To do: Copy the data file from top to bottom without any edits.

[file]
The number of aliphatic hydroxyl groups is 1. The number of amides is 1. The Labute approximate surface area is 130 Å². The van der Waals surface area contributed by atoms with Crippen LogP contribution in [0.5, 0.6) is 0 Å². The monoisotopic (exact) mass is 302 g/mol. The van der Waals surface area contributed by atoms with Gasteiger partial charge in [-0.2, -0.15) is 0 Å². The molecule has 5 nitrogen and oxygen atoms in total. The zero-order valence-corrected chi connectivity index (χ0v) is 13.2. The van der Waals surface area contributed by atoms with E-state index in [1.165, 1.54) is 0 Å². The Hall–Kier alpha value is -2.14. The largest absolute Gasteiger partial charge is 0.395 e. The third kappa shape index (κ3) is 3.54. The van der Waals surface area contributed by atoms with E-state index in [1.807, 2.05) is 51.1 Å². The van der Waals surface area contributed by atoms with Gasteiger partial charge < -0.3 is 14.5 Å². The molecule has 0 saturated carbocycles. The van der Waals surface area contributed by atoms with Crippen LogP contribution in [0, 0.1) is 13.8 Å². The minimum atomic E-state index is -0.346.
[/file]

The number of aliphatic hydroxyl groups is 1. The number of amides is 1. The Labute approximate surface area is 130 Å². The van der Waals surface area contributed by atoms with Crippen LogP contribution in [0.5, 0.6) is 0 Å². The monoisotopic (exact) mass is 302 g/mol. The van der Waals surface area contributed by atoms with Gasteiger partial charge in [-0.2, -0.15) is 0 Å². The molecule has 5 nitrogen and oxygen atoms in total. The zero-order valence-corrected chi connectivity index (χ0v) is 13.2. The van der Waals surface area contributed by atoms with E-state index in [1.165, 1.54) is 0 Å². The Hall–Kier alpha value is -2.14. The largest absolute Gasteiger partial charge is 0.395 e. The third kappa shape index (κ3) is 3.54. The van der Waals surface area contributed by atoms with E-state index in [1.807, 2.05) is 51.1 Å². The van der Waals surface area contributed by atoms with Gasteiger partial charge < -0.3 is 14.5 Å². The molecule has 0 saturated carbocycles. The van der Waals surface area contributed by atoms with Crippen LogP contribution in [0, 0.1) is 13.8 Å². The minimum atomic E-state index is -0.346.